• The occupancy categories in the Schedule correspond with the major occupancy classifications in the Ontario Building Code. For mixed occupancy floor areas, the Service Index for each of the applicable occupancy categories may be used, except where an occupancy category is less than 10% of the floor area.
  • For shelf and rack storage use, apply the square footage charge for industrial for the building.​​
What Drawings Do I Need to Provide?
​The drawings you need to provide with a building permit application vary depending on the scope of work. Below is a list of typical drawings and what information they should include. To confirm what drawings you will need, please contact a Building Services Technician.

Site Plan -  Drawing showing the complete property and identifying all structures in relation to property boundaries. It should include:

  • Scale
  • North arrow
  • Lot lines and dimensions (in metric)
  • Existing and proposed construction and dimensions (in metric)
  • Etc. 

Floor Plans - Scaled drawing of the arrangement of rooms in one story of a building. It should include:

  • Scale
  • Use of rooms and spaces
  • Dimensions (in metric)
  • Extent of existing demolished and new construction
  • Size, type and location of exterior and interior walls and partitions
  • Widths, locations and lintel size of all new openings
  • Location, dimensions and direction of stairs
  • Sectional arrows
  • References to detailed drawings
  • Material specifications or notes
  • Heating details and calculations
  • Etc. 

Elevations - Drawings showing the exterior view of each side of the house. Each elevation is identified by the direction it is facing and should include:

  • Scale
  • Extent of existing demolished and new construction 
  • Vertical dimensions of walls, windows and doors
  • Grade level 
  • Overall height from grade to mid-point between eaves and top of roof, and from grade to top of roof
  • Exterior wall cladding, finishes and flashing
  • Overhang dimensions
  • Roof shape, slope and finish
  • Rainwater leader and eaves trough
  • Etc. 

Sections -  represents a view of the house along an imaginary line at a particular location and illustrates construction details. The extent of the sections should correspond with the sectional arrows shown on the plans. Sections should include:

  • Scale
  • Details of footings, foundations, walls floors and the roof
  • Distance from grade to floor and underside of footing
  • Attic and crawl space ventilation
  • Etc. 

Mechanical Drawings - Required when proposing changes/additions to the mechanical system. Elements may be identified on floor plans, showing the layout of the mechanical components. Further requirements may include heat loss and heat gain calculation to determine the capacity of the furnace required and drawings of the duct design and layout (by a qualified designer). This information is generally available from a mechanical/heating contractor.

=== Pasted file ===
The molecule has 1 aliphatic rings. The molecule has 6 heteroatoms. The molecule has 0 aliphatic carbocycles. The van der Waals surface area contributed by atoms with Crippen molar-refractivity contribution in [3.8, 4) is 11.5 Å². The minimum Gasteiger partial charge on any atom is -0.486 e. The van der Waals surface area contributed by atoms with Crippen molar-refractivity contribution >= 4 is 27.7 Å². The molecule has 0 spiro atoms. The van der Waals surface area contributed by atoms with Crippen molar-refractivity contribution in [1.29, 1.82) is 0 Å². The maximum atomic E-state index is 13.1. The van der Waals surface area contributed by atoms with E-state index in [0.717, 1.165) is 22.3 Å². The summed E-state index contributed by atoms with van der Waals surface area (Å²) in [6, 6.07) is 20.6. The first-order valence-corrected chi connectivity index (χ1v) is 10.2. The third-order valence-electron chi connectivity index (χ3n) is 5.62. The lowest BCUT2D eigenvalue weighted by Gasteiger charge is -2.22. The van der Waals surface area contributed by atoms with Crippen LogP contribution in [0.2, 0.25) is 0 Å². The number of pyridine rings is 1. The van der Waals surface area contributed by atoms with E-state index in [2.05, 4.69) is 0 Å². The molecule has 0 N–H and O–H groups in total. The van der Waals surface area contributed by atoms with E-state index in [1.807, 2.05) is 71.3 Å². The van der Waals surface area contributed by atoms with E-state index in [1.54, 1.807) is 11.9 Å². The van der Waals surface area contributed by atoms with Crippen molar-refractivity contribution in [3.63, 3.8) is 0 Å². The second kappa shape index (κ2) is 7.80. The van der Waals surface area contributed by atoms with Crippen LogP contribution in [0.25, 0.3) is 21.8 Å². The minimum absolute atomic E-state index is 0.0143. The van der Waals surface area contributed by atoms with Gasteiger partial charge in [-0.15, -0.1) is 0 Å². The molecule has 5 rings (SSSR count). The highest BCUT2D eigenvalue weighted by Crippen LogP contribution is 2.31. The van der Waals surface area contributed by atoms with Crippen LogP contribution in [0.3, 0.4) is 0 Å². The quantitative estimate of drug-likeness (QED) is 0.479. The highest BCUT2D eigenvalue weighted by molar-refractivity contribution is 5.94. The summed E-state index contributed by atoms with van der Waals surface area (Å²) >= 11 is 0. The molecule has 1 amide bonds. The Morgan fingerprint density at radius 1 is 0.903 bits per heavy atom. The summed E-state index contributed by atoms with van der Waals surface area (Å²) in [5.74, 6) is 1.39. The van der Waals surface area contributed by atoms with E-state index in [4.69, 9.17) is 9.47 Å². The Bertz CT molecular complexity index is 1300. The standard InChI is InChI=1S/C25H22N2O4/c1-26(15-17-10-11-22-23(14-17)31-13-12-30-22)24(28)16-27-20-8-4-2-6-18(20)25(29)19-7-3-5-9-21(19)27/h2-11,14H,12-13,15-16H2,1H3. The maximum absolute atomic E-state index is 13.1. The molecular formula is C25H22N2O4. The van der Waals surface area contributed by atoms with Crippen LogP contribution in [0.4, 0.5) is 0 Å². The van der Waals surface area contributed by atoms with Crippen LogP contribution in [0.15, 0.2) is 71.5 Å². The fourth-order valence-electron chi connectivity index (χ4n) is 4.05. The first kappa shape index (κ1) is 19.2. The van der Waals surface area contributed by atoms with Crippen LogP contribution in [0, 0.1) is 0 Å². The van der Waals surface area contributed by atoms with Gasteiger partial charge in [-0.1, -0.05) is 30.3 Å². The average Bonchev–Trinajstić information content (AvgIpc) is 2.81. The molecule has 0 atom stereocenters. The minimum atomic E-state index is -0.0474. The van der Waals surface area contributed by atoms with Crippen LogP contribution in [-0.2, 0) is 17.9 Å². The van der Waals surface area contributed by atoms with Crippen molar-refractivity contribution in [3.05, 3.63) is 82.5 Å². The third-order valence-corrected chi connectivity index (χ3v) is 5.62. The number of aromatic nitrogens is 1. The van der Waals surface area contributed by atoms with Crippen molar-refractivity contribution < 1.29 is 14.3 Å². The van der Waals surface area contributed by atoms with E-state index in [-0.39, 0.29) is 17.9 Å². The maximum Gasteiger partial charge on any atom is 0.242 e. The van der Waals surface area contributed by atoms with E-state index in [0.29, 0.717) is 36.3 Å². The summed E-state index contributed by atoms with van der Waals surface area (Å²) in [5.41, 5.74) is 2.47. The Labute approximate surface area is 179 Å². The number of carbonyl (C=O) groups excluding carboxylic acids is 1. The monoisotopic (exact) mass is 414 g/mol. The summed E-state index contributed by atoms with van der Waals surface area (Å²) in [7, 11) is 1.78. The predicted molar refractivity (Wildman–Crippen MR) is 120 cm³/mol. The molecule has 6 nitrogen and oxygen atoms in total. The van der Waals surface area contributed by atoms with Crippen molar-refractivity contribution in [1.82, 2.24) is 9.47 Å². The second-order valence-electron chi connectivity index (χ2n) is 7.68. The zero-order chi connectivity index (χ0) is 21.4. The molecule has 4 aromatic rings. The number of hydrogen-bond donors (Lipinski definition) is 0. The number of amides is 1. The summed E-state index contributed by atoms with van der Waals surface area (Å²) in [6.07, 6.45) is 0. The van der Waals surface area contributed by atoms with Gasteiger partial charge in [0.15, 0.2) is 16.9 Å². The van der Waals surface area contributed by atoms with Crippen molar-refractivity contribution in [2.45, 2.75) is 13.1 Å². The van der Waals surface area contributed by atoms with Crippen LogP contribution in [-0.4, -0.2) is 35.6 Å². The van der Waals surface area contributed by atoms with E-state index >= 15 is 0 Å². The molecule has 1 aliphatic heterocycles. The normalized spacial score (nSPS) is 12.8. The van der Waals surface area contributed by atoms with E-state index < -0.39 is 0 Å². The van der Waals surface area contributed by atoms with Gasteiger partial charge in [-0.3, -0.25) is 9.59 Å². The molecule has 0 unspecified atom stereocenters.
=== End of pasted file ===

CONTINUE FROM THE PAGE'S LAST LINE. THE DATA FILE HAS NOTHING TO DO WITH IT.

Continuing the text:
Can I Submit My Own Drawings?
As the homeowner, you may design your own project and produce your own drawings. Please note: this applies only to residential structures. However, if you are not familiar with various government regulations, by-laws and Ontario Building Code requirements, you may wish to hire a qualified designer instead.

Delays in the issuance of your permit can arise if your drawing and specification submissions are not complete or do not conform to the Ontario Building Code and/or Zoning By-Law. Most designs for Building Permits, not completed by the owner, will require a designer registered and/or qualified under Division C, Part 3, Section 3.2 of the Ontario Building Code (an Architect or Engineer is exempt from this requirement).

A designer is anyone who is responsible for the design, which may also include preparing the drawings for submission. You may wish to check with a Building Services Technician to find out whether your project requires a qualified designer.
How Do I Apply for a Building Permit ?
To prepare a submission of a building permit application, follow the steps laid out below.
  1. Determine what applicable law applies to your property. For example, you may want to review your property's zoning requirements, determine whether it is in a conservation/regulated area​, ​and if it is a heritage structure (for starters);
  2. Prepare drawings which are accurate, to scale and describe the construction you are proposing;
  3. Complete a copy of the Building Permit Application and relevant forms;
  4. Provide copies of the construction drawings including a site plan. Two for residential (three if it is a heritage property) and four for commercial;
  5. Bring all required material into the Building Division at the Municipal Offices;
  6. Pay the permit fee (Please note, the maximum total credit card payment accepted for any invoice, permit, or charge is $2,500. Amounts greater than $2,500 may be paid by cash, cheque or Interac)

View our 'How to obtain a Building Permit' page for more information on applying for a Building Permit.​​